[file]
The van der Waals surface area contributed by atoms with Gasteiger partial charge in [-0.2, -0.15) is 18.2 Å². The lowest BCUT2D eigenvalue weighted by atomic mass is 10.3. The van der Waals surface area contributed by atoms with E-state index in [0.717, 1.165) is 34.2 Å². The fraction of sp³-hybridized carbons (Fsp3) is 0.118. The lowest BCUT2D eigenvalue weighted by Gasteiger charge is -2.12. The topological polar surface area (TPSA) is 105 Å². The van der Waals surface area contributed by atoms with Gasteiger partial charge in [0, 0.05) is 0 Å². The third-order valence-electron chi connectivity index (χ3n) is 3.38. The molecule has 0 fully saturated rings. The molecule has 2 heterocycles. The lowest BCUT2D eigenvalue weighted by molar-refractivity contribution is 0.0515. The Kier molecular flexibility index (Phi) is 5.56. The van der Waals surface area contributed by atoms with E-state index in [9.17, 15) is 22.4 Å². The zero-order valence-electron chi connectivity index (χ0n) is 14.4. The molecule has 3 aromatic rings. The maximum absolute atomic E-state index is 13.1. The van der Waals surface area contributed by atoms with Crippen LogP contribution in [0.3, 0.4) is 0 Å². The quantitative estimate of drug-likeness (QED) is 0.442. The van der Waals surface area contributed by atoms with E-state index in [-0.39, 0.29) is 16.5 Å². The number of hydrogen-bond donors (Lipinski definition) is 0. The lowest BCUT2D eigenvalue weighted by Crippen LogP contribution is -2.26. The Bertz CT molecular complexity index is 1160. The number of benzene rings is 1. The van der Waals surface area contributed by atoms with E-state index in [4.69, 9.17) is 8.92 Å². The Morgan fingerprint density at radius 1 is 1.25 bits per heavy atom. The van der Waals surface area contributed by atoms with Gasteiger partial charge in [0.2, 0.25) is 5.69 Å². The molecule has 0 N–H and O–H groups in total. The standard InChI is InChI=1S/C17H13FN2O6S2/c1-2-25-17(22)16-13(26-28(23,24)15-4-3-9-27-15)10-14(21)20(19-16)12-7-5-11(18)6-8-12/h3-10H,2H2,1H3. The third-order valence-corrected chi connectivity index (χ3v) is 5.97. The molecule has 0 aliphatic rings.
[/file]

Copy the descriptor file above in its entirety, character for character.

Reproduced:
The van der Waals surface area contributed by atoms with Gasteiger partial charge in [-0.2, -0.15) is 18.2 Å². The lowest BCUT2D eigenvalue weighted by atomic mass is 10.3. The van der Waals surface area contributed by atoms with E-state index in [0.717, 1.165) is 34.2 Å². The fraction of sp³-hybridized carbons (Fsp3) is 0.118. The lowest BCUT2D eigenvalue weighted by Gasteiger charge is -2.12. The topological polar surface area (TPSA) is 105 Å². The van der Waals surface area contributed by atoms with Gasteiger partial charge in [0, 0.05) is 0 Å². The third-order valence-electron chi connectivity index (χ3n) is 3.38. The molecule has 0 fully saturated rings. The molecule has 2 heterocycles. The lowest BCUT2D eigenvalue weighted by molar-refractivity contribution is 0.0515. The Kier molecular flexibility index (Phi) is 5.56. The van der Waals surface area contributed by atoms with E-state index in [9.17, 15) is 22.4 Å². The zero-order valence-electron chi connectivity index (χ0n) is 14.4. The molecule has 3 aromatic rings. The maximum absolute atomic E-state index is 13.1. The van der Waals surface area contributed by atoms with Crippen LogP contribution in [0.3, 0.4) is 0 Å². The quantitative estimate of drug-likeness (QED) is 0.442. The van der Waals surface area contributed by atoms with E-state index in [-0.39, 0.29) is 16.5 Å². The number of hydrogen-bond donors (Lipinski definition) is 0. The lowest BCUT2D eigenvalue weighted by Crippen LogP contribution is -2.26. The Bertz CT molecular complexity index is 1160. The number of benzene rings is 1. The van der Waals surface area contributed by atoms with E-state index in [4.69, 9.17) is 8.92 Å². The Morgan fingerprint density at radius 1 is 1.25 bits per heavy atom. The van der Waals surface area contributed by atoms with Gasteiger partial charge in [0.2, 0.25) is 5.69 Å². The molecule has 0 N–H and O–H groups in total. The standard InChI is InChI=1S/C17H13FN2O6S2/c1-2-25-17(22)16-13(26-28(23,24)15-4-3-9-27-15)10-14(21)20(19-16)12-7-5-11(18)6-8-12/h3-10H,2H2,1H3. The third-order valence-corrected chi connectivity index (χ3v) is 5.97. The molecule has 0 aliphatic rings.